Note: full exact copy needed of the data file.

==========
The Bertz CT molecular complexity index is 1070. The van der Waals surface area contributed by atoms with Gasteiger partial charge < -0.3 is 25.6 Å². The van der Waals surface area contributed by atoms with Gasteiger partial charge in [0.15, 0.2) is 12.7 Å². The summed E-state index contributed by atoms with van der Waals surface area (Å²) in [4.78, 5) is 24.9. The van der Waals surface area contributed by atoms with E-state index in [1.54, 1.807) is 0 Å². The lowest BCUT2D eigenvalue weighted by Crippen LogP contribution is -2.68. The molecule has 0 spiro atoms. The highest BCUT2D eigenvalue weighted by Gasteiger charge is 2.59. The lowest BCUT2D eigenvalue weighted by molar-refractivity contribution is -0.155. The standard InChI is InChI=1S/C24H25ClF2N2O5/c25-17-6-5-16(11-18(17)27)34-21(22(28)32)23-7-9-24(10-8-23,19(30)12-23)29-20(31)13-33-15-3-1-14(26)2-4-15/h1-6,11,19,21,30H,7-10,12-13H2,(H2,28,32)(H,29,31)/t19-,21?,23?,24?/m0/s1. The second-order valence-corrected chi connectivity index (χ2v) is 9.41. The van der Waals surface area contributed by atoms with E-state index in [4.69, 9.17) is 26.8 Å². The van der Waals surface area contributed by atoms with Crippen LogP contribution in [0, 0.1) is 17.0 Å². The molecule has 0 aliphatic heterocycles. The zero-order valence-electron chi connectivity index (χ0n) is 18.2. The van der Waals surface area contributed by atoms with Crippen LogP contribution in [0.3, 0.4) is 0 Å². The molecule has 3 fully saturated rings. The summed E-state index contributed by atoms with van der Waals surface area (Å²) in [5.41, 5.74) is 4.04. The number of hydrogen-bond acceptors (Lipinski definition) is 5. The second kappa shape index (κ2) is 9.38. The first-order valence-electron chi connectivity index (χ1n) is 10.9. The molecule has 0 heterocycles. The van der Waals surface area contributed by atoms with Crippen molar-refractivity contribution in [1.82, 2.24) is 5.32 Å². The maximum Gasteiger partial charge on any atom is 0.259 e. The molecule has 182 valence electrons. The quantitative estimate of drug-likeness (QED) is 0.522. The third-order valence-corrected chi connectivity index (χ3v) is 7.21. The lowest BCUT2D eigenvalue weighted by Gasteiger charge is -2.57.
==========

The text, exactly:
The Bertz CT molecular complexity index is 1070. The van der Waals surface area contributed by atoms with Gasteiger partial charge < -0.3 is 25.6 Å². The van der Waals surface area contributed by atoms with Gasteiger partial charge in [0.15, 0.2) is 12.7 Å². The summed E-state index contributed by atoms with van der Waals surface area (Å²) in [4.78, 5) is 24.9. The van der Waals surface area contributed by atoms with E-state index in [1.54, 1.807) is 0 Å². The lowest BCUT2D eigenvalue weighted by Crippen LogP contribution is -2.68. The molecule has 0 spiro atoms. The highest BCUT2D eigenvalue weighted by Gasteiger charge is 2.59. The lowest BCUT2D eigenvalue weighted by molar-refractivity contribution is -0.155. The standard InChI is InChI=1S/C24H25ClF2N2O5/c25-17-6-5-16(11-18(17)27)34-21(22(28)32)23-7-9-24(10-8-23,19(30)12-23)29-20(31)13-33-15-3-1-14(26)2-4-15/h1-6,11,19,21,30H,7-10,12-13H2,(H2,28,32)(H,29,31)/t19-,21?,23?,24?/m0/s1. The second-order valence-corrected chi connectivity index (χ2v) is 9.41. The van der Waals surface area contributed by atoms with E-state index in [4.69, 9.17) is 26.8 Å². The van der Waals surface area contributed by atoms with Crippen LogP contribution in [0, 0.1) is 17.0 Å². The molecule has 0 aliphatic heterocycles. The zero-order valence-electron chi connectivity index (χ0n) is 18.2. The van der Waals surface area contributed by atoms with Crippen LogP contribution in [0.3, 0.4) is 0 Å². The molecule has 3 fully saturated rings. The summed E-state index contributed by atoms with van der Waals surface area (Å²) in [5.41, 5.74) is 4.04. The number of hydrogen-bond acceptors (Lipinski definition) is 5. The second kappa shape index (κ2) is 9.38. The first-order valence-electron chi connectivity index (χ1n) is 10.9. The molecule has 0 heterocycles. The van der Waals surface area contributed by atoms with Crippen molar-refractivity contribution in [1.82, 2.24) is 5.32 Å². The maximum Gasteiger partial charge on any atom is 0.259 e. The molecule has 182 valence electrons. The quantitative estimate of drug-likeness (QED) is 0.522. The third-order valence-corrected chi connectivity index (χ3v) is 7.21. The lowest BCUT2D eigenvalue weighted by Gasteiger charge is -2.57.